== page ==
2.Andrew Wakefield.
I have more to say about this than works for a meme, so I've created a post especially - Andrew Wakefield and the MMR. I hate to give him more pagetime, but to me at least this man deserves Room 101 and as he's discredited the world over and can't work in half of the1st world countries, I think he's probably there... 


3. Melted Cheese. I can't stand it. I'll try really hard, but I can rarely eat anything hot with more than a hint of cheese. As a vegetarian this can make eating at friends' houses a little tricky....


I'm tagging Tina from The Soup Dragon Says, Kelly from Writings, Ramblings And Reviews, and Anna from In The Playroom to take part in this meme.....






Andrew Wakefield and the MMR

This morning in the school playground I was part of a discussion about whether someone should give her child the MMR jab. She specifically mentioned Autism. Really? After all of this time?

Andrew Wakefield was a Doctor who invested in several companies, including a company which made single vaccines for Measles, Mumps and Rubella.
He took a group of 12 Autistic children and subjected them to a series of tests, including invasive tests such as Lumbar punctures and Colonoscopy, and in 1998 published a paper stating that possibly the MMR was the trigger of Autism in 8 of the children (and Mumps was responsible in one other). He then went to a Press Conference and stated it was definitely true and the MMR should be withdrawn. He suggested the best way to get around this was?....You guessed it...give single vaccines.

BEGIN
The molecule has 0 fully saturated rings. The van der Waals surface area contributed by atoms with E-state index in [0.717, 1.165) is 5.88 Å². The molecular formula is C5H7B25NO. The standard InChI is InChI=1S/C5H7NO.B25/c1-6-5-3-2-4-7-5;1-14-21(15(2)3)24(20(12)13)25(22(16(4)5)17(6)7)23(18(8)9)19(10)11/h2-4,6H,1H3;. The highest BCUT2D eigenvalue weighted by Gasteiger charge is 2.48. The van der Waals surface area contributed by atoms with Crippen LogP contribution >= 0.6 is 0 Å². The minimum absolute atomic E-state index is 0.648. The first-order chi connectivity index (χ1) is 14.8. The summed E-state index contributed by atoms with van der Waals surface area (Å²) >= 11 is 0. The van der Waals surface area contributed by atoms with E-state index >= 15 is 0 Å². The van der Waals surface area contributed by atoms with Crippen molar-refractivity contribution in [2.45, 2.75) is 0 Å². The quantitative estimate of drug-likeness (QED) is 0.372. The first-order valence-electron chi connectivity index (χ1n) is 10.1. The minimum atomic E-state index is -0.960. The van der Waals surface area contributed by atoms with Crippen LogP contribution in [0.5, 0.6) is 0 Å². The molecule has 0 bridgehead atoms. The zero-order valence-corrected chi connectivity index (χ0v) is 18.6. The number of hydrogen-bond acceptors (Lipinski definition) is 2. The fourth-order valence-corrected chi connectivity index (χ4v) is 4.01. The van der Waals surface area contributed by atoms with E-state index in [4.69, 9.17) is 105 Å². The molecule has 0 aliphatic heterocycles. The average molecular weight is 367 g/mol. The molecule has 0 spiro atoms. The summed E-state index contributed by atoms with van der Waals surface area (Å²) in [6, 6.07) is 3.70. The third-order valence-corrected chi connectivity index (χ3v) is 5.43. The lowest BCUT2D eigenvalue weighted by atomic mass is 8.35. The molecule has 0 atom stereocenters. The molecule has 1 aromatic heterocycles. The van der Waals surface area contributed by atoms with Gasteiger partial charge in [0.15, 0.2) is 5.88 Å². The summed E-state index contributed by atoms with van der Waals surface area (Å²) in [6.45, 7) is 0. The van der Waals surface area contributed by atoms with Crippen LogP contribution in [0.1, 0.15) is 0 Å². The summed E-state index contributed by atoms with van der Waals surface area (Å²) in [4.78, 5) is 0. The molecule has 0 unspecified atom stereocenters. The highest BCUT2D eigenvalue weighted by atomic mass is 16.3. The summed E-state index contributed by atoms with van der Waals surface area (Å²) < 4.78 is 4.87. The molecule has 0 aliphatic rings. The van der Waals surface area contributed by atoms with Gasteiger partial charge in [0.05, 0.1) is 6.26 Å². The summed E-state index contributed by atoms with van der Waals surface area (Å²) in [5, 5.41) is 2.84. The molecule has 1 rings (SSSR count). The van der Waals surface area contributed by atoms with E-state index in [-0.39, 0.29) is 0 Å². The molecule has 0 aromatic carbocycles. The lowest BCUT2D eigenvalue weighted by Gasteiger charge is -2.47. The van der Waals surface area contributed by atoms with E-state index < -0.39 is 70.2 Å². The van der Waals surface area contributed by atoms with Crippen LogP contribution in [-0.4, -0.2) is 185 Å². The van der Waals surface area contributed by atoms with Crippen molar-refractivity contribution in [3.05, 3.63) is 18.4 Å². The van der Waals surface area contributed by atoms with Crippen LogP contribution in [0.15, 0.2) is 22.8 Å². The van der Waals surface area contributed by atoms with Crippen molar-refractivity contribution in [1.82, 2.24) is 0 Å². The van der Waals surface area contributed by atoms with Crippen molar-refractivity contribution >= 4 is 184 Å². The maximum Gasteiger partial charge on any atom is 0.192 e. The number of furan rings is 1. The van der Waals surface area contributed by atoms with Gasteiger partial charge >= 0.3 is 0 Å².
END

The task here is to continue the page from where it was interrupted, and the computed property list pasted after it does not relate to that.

Some of the children recruited for the testing were only there because their parents had already decided the MMR was responsible and were filing Lawsuits. Other children were recruited via anti-MMR campaigns. Andrew Wakefield was paid at least £435,600 by the Lawyers involved who wanted to prove the MMR was responsible for Autism. His paid job was to try and find a link.

5 of the children had recorded developmental delay dating back to before they had the MMR jab.